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Tax Law Update: July 2019

David A. Handler and Alison E. Lothes highlight the most important tax law developments of the past month.

• Two private letter rulings regarding generation-skipping transfer (GST) tax elections—In PLR 201921004 (Dec. 11, 2018), a taxpayer established multiple trusts, one for each of his grandchildren. Under each trust, distributions could be made to the grandchild beneficiary as the trustees determined. When the grandchild reached age 30, the trust was to terminate. If the grandchild died before age 30, the trust property was payable to his issue, otherwise divided among all of the taxpayer’s grandchildren then living.

On the Forms 709 filed by the taxpayer, he and his spouse elected to split gifts. The gifts to the trusts were incorrectly reported as indirect skips, the taxpayer elected out of the automatic allocation rules of GST tax exemption under Section 2632(c) and no GST tax was paid.

The taxpayer’s spouse died, and presumably in the process of preparing her estate tax return, the error of reporting the gifts to the trusts as indirect skips was discovered. The taxpayer requested a ruling regarding the GST status of the trusts and the allocation of GST tax exemption. The Internal Revenue Service confirmed that the transfers to the trusts were direct skips because all beneficiaries of the trusts were at least two generations below the transferor (that is, skip persons). The taxpayer’s attempt to elect out of automatic allocation to indirect skips had no effect because the transfers were direct skips. Therefore, the taxpayer’s GST tax exemption was automatically allocated to the transfers to the trusts. (The PLR doesn’t note it, but if the gifts were split, the spouse’s GST tax exemption would have been automatically allocated as well, to one-half of the gifts.)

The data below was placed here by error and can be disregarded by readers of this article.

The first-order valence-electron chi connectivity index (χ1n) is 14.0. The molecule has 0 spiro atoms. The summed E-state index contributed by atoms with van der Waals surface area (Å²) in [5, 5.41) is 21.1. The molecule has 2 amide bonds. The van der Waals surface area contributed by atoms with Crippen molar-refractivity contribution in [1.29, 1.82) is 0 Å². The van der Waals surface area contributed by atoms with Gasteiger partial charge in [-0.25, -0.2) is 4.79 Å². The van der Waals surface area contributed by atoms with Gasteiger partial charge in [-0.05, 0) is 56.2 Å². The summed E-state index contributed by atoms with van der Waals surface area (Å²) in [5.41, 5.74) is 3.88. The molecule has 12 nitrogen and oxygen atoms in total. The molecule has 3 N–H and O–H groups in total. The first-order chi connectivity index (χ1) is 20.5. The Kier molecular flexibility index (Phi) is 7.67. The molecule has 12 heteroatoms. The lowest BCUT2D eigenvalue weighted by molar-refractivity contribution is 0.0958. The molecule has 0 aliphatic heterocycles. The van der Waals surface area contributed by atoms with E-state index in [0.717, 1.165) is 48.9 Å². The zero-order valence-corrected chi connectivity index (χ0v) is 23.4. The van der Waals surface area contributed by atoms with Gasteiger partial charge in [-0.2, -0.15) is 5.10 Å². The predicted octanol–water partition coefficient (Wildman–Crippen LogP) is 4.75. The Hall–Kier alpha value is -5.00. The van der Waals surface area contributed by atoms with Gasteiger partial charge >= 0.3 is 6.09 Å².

Similarly, in PLR 201920001 (May 17, 2019), a taxpayer created trusts for each of his children’s children. Each trust immediately split into a separate trust for each respective grandchild. Distributions could be made to the grandchild for his/her health, education, welfare and support. On the beneficiary’s death, the beneficiary could appoint the remaining trust property by direction in his/her will (without restriction). If the grandchild didn’t exercise this power, the trust property would be distributed to the grandchild’s issue, otherwise to the issue of the taxpayer’s children. Each grandchild was also given a withdrawal right (without restriction) over additions to his/her respective trust, exercisable within 14 days of the addition. If the withdrawal right wasn’t exercised, it would lapse.

The taxpayer and his spouse made gifts to the trusts during their lives, reported the gifts and made the election to split the gifts. After the taxpayer’s death, the spouse continued to make gifts to the trusts. The trustees later realized that the drafting errors resulted in: (1) each beneficiary having a testamentary general power of appointment (GPA), and (2) withdrawal rights over the full amount of the gifts and not just the annual exclusion amount. This caused the property to be includible in the beneficiaries’ estates, which wasn’t the taxpayer’s intention, as he intended the trusts to be GST tax exempt. (The portion of the withdrawal right that exceeded the greater of $5,000 or 5% of the trust was treated as a gift by the grandchildren when it lapsed, causing inclusion under Internal Revenue Code Section 2036, and the GPA caused inclusion under IRC Section 2041.)

The trustees filed a petition to reform the trusts, and the probate court, pursuant to state law, issued an order that limited each beneficiary’s GPA to exclude the beneficiary, his creditors, his estate and the creditors of his estate and restricted each beneficiary’s withdrawal rights to the amount that wouldn’t be considered a GPA under IRC Section 2514 (the “5 and 5” amount). The order was contingent on receiving a favorable ruling from the IRS.